“This is a technique enhancer that makes performing a total hip or knee ‘fool proof,’” shares Dr. Newcomer. “The haptic field protects the patients from inadvertent mishaps that the surgeon may have due to ‘human error’—for example, reaming the cup too deep or placing the cup in a position that may promote dislocations.”
The cup of which the doctor speaks is also called the acetabulum. This is the concave socket in the pelvis in which the femoral head—the “ball” fits, thereby forming the hip joint.
The Mako prepares this cup prior to implanting the prosthesis. “So after the cup is reamed down to a bony surface, the robot and it’s arm place the cup in whatever position I desire to impact it in,” Dr. Newcomer describes. “For the knee, there’s no inadvertent ligament injury with a saw cut or too deep of a cut injuring nerves or vessels. Granted, the risk is extremely low to begin with and—knock on wood—I’ve never cut a vessel or nerve, but this assures it will never happen.”
Dr. Keller adds, “This system allows us to perform very accurate surgery and it does not allow us to go beyond ‘boundaries’ that have been determined prior to the start of the procedure. This results in improved component positioning and safer surgery.”
“Precision and safety would be the two biggest attributes” of using the Mako, continues Dr. Newcomer.
Eliminating human error is, logically, going to result in better outcomes. But the Mako improves patient outcome in more ways than by just taking human error out of the equation.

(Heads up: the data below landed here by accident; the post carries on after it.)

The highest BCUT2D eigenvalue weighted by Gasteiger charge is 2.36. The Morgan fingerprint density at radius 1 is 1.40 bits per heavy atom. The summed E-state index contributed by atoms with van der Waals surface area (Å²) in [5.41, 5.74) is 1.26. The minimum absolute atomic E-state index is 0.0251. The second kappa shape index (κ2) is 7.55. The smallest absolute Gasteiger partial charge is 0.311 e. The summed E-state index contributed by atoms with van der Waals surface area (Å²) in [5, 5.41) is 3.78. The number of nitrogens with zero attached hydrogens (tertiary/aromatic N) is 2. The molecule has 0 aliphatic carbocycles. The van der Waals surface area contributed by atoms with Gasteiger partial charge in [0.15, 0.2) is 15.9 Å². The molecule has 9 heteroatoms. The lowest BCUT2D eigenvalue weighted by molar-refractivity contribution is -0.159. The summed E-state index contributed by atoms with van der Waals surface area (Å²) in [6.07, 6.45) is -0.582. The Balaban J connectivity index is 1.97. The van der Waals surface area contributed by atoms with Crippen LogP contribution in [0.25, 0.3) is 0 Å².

“With improved component positioning, we are able to get improved range of motion and less chance of instability or a ‘loose joint.’” Dr. Keller says. “Shorter recovery time allows us to get patients back to work sooner and allows them to return to normal activities at home. I first became interested in this technology after seeing the procedure being done for patients at larger medical centers like the Mayo Clinic. I have personally witnessed many excellent outcomes and my patients are happier than ever with their new knee and hip replacements.”
Dr. Newcomer concurs. “I have been happy with patient results since converting to the use of the robotics and am grateful to OSF St. Joseph for their willingness to continue to put patients first by acquiring the Mako.”
“There have been few game changers—technology that truly enhances a specific technique or patient outcome—in the past 20 years regarding hip and knee replacements,” he concludes, “and the Mako is one of those game changers.”
Science fact may not have caught all the way up to the medical robots of science fiction, but the question is: Does it need to? With the Mako Robotic-Arm Surgery System, knee and hip replacement procedures are performed far more accurately, far more safely, and with far better results than any procedures of the past.
Robots may not be actually performing medical procedures, but with their help, surgeons like Drs. Keller and Newcomer are closer than they ever have been to perfecting them.
Dr. Brett Keller is located at the Eastland Medical Plaza One, located at 1505 Eastland Drive, Suite 220, Bloomington, IL 61701. You may call (309) 662-2278 or visit www.ciosortho.com.
Dr. Joseph Newcomer is located at 1111 Trinity Lane, Suite 111, Bloomington, IL 61704. You may call (309) 663-6461 or visit www.mcleancountyorthopedics.com.